Images are excellent, especially on daylight. Color is brilliant and skin tones on subjects are always spot-on. While it did give us decent shots in the dark, the Galaxy S10+ at times applies too much smoothing effects on images with lots of noise, resulting in somehow a dull image. But that’s just a minor concern since a majority of images I’ve shot with the Galaxy S10+ all came out great so no complaints there.

The 4,100 mAh battery on the Galaxy S10+ is enough to keep me enough juice from my early morning meetings up until after I finish my day. We did mention that the Galaxy S10+ lets you wirelessly charge other devices on its back, and while I never really found a use for it, it certainly helped when my other phone needed a little charging boost after being drained.

There’s also a plethora Samsung Galaxy S10 devices to choose from: the cheaper S10e, the regular S10, the S10+, a special edition S10+ with faster hardware, and an upcoming 5G version of S10+. This Galaxy S10+ we have for testing will have a 3,599 AED starting price, easily making it one of the expensive Android smartphones available. It may be okay for some, though consumers on a budget might go and buy the cheaper S10e instead.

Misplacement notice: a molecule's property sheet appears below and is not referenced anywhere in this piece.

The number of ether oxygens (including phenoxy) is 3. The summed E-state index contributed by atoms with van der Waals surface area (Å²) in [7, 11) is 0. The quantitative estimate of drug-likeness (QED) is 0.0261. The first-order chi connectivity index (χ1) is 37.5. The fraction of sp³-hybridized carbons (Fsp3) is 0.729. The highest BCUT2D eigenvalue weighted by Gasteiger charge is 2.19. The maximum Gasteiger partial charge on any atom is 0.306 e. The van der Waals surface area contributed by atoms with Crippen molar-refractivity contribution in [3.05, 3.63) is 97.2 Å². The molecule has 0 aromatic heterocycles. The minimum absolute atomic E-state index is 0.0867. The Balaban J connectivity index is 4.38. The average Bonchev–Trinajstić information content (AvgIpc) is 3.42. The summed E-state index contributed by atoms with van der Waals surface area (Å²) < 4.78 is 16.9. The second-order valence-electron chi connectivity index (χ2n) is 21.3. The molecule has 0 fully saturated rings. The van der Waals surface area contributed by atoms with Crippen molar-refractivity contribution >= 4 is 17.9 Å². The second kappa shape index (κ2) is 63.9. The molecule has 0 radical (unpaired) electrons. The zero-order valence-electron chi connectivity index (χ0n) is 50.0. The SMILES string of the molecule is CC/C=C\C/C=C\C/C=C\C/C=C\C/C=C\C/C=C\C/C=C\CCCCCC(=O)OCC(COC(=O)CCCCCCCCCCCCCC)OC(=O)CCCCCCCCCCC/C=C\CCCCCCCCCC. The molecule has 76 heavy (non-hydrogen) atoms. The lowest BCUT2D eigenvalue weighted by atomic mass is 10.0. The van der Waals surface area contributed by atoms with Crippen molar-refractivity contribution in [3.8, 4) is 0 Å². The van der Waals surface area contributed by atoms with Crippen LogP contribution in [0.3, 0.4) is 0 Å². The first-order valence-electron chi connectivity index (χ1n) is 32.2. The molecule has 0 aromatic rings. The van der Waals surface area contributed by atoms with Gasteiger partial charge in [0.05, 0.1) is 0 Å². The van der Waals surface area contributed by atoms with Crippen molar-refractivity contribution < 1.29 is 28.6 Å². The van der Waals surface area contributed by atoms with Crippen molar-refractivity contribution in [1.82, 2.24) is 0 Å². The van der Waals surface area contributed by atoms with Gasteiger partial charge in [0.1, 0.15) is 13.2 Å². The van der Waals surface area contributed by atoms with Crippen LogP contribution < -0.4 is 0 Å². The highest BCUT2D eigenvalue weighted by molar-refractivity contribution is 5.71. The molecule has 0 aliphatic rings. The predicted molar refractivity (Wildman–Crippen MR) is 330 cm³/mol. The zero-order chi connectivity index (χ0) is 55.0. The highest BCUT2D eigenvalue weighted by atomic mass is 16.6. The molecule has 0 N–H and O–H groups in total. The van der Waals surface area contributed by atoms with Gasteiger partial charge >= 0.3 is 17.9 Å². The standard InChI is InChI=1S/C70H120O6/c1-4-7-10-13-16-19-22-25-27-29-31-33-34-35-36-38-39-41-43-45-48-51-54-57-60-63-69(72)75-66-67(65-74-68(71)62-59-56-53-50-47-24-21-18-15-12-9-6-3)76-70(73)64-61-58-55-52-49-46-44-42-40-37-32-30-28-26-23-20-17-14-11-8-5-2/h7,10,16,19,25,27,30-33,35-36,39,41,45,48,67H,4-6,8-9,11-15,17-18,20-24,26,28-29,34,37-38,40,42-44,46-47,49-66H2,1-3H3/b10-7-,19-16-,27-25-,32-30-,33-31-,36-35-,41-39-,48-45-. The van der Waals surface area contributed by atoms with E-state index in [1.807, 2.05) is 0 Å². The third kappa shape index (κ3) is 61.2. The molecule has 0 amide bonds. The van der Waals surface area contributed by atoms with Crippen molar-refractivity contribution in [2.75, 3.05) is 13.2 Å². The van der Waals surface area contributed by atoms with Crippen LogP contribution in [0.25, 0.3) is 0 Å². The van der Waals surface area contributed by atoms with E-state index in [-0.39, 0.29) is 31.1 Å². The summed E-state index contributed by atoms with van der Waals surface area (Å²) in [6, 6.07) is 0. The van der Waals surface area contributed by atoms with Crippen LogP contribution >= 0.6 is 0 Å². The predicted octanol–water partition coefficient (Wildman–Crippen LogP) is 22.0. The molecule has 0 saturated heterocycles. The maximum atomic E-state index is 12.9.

The Samsung Galaxy S10+ ticks all the right boxes on what you should be looking for on an Android smartphone. It’s fast, the display’s gorgeous, and the cameras are good enough to replace your point-and-shoot. If you’re looking for the best top-of-the-line Samsung device, the Galaxy S10+ is your best choice.

We Love:

+ Beautiful display

+ Great camera

+ Excellent battery life

We Hate:

– Price

– In-screen fingerprint scanner is hit and miss

– No point in upgrading if you already own the S9

Final Rating: 4.5/5

by Victor Philip Ortiz
Tech Enthusiast and Movie Buff. When he’s not busy playing with the latest games, Victor usually spends his time collecting Blu-rays and building his own movie library. As the Online Editor for T3 Middle East, he develops and writes content for which includes reviews, features, and videos in addition to managing its social media and web content.